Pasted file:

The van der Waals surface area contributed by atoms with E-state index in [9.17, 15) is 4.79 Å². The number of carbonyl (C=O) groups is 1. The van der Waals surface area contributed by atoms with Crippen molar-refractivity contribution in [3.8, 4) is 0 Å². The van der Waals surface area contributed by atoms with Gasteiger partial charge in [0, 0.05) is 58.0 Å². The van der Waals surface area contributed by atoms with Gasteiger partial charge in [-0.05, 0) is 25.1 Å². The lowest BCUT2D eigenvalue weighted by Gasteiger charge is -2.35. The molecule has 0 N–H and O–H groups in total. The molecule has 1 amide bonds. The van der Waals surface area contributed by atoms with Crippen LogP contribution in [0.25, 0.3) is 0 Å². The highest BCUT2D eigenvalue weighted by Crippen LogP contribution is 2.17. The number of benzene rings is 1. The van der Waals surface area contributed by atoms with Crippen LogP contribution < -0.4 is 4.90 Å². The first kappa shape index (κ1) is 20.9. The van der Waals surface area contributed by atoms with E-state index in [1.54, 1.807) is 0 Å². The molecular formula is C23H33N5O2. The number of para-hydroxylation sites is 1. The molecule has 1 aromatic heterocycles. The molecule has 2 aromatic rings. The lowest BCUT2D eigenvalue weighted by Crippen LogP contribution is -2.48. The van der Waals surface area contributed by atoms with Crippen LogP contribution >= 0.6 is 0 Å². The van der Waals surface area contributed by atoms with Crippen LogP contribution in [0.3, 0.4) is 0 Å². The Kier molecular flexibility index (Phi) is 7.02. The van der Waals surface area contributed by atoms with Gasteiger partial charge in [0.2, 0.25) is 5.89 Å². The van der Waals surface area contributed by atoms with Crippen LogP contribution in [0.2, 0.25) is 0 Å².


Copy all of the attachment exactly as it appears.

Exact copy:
The van der Waals surface area contributed by atoms with E-state index in [9.17, 15) is 4.79 Å². The number of carbonyl (C=O) groups is 1. The van der Waals surface area contributed by atoms with Crippen molar-refractivity contribution in [3.8, 4) is 0 Å². The van der Waals surface area contributed by atoms with Gasteiger partial charge in [0, 0.05) is 58.0 Å². The van der Waals surface area contributed by atoms with Gasteiger partial charge in [-0.05, 0) is 25.1 Å². The lowest BCUT2D eigenvalue weighted by Gasteiger charge is -2.35. The molecule has 0 N–H and O–H groups in total. The molecule has 1 amide bonds. The van der Waals surface area contributed by atoms with Crippen LogP contribution in [0.25, 0.3) is 0 Å². The highest BCUT2D eigenvalue weighted by Crippen LogP contribution is 2.17. The number of benzene rings is 1. The van der Waals surface area contributed by atoms with Crippen LogP contribution < -0.4 is 4.90 Å². The first kappa shape index (κ1) is 20.9. The van der Waals surface area contributed by atoms with E-state index in [1.54, 1.807) is 0 Å². The molecular formula is C23H33N5O2. The number of para-hydroxylation sites is 1. The molecule has 1 aromatic heterocycles. The molecule has 2 aromatic rings. The lowest BCUT2D eigenvalue weighted by Crippen LogP contribution is -2.48. The van der Waals surface area contributed by atoms with Crippen LogP contribution >= 0.6 is 0 Å². The van der Waals surface area contributed by atoms with Crippen LogP contribution in [0.3, 0.4) is 0 Å². The Kier molecular flexibility index (Phi) is 7.02. The van der Waals surface area contributed by atoms with Gasteiger partial charge in [0.2, 0.25) is 5.89 Å². The van der Waals surface area contributed by atoms with Crippen LogP contribution in [0.2, 0.25) is 0 Å².